THE SERVANT GENERAL
one another with mutual affection”
November 3, 2009
Love is the hallmark of a Christian. God calls all Christians
to love. If we do not love, then we are not being Christian.
But what does it really mean to love? Everyone talks about
love, but not everyone really knows what true love is.
Today’s reading from Romans (Rom 12:5-16) gives us a
lot to consider.
A basic consideration is that we are all parts of the one
body of Christ. The reality is that “we, though many,
are one body in Christ and individually parts of one another.”
(Rom 12:5). Now notice what Paul says: we are parts of one
another. We are not only the different parts of the one body
of Christ, but we are parts of one another. We are all intimately
interconnected with each other.
Second, as the one body of Christ that God intends to use
for His purposes in the world, we have all been given gifts
with which to serve. These gifts are different, but taken
all together, provide a full resource that can truly be effective
in doing God’s work. Thus, “since we have gifts
that differ according to the grace given to us, let us exercise
them” (Rom 12:6a).
Thus, in who we are and in what we are called to do, we are
one. The binding force is love.
Paul then talks about love. He gives very practical aspects
of what it means to love (Rom 12:5-16). Let us look at some
First, love has to do with our righteousness as a child of
God. Sincere love has to do with choosing good over evil.
“Let love be sincere; hate what is evil, hold on to
what is good” (Rom 12:9). If one persists in wrongdoing,
then one does not love.
Second, love has to do with our relationship with our brethren
in community. We not only avoid doing wrong to our brethren,
but we are to “anticipate one another in showing honor.”
(Rom 12:10b). Further, we empathize with the situation of
our brethren. After all, we are parts of one another, so that
whatever happens to our brethren also happens to us. As such,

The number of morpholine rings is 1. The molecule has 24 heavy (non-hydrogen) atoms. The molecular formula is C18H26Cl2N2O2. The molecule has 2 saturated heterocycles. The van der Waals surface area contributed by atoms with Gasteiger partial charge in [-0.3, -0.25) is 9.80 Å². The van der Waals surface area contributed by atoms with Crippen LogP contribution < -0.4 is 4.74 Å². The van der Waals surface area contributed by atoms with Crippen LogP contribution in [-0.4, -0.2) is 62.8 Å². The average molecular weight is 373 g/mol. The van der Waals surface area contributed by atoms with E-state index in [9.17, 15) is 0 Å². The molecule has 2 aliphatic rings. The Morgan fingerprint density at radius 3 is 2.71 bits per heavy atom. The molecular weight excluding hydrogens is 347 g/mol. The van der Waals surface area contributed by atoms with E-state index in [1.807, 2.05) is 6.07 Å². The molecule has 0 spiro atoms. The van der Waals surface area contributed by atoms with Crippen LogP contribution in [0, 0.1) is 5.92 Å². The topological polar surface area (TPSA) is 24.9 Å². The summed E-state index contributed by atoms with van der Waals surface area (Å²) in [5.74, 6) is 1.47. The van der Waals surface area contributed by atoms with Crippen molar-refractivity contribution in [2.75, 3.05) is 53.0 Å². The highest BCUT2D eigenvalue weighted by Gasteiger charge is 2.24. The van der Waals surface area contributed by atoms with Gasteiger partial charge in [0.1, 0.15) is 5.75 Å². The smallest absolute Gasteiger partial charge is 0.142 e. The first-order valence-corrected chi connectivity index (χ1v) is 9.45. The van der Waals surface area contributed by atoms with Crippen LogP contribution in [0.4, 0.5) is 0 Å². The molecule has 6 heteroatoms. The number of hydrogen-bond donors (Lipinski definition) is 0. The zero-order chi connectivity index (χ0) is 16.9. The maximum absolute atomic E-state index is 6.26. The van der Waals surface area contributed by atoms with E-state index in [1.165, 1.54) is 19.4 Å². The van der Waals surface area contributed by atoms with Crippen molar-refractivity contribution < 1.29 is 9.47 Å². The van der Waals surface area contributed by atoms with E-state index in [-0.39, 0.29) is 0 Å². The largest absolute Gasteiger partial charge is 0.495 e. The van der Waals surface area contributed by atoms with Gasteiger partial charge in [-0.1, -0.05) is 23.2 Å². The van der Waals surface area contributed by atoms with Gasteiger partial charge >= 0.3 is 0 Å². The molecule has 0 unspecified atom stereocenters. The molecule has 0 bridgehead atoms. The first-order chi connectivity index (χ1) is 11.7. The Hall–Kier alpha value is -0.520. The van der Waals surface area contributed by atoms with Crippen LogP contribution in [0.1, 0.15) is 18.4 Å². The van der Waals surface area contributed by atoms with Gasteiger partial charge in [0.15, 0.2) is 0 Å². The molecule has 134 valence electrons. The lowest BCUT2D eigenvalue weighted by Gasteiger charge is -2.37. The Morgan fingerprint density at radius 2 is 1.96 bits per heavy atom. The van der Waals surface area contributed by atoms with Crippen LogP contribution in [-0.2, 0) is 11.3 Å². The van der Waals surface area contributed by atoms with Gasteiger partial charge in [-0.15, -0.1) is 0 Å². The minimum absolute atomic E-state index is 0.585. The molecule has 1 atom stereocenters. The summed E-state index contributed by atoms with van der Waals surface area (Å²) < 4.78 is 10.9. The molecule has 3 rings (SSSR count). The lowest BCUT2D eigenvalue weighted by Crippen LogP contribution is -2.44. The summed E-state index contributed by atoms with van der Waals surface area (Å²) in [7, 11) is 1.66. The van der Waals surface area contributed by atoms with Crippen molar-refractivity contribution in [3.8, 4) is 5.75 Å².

we “rejoice with those who rejoice, weep with those
who weep.” (Rom 12:15).
Third, love has to do with our relationship with our so-called
“enemies.” Jesus tells us to love our enemies.
Practically, Paul expounds on this. We are to “bless
those who persecute (us), bless and do not curse them.”
(Rom 12:14). We are not to “repay anyone evil for evil”
(Rom 12:17a). We “do not look for revenge” but
leave it up to God to exact justice (Rom 12:19). Very difficult,
but that is what love means. In fact, it goes even further.
We are challenged: “if your enemy is hungry, feed him;
if he is thirsty, give him something to drink” (Rom
Fourth, love has to do with enduring and persevering with
joy. “Rejoice in hope, endure in affliction, persevere
in prayer.” (Rom 12:12). There will always be trials
and crosses in life. We may face situations of hopelessness.
We will be afflicted. In all these, we trust in Jesus, remain
committed to a deep personal relationship with God, and maintain
our joy in Christ whatever our circumstances in life.
Finally, love has to do with serving God who is love and serving
others by becoming instruments of God’s love for the
world. “Do not grow slack in zeal, be fervent in spirit,
serve the Lord.” (Rom 12:11). We must be zealous in
proclaiming the good news of salvation in Jesus. We must be
keen to serve God by serving others.
Love is defined by different people in different ways, and
thus is often misunderstood. Love is a very difficult posture,
even for a Christian who has already experienced the love
of God. Love is challenging, as it involves all that we are,
reaching deep down into our innermost being. Love touches
all of our relationships--with God, with Christian brethren,
and with everyone else.
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One Another (Part1) [PDF]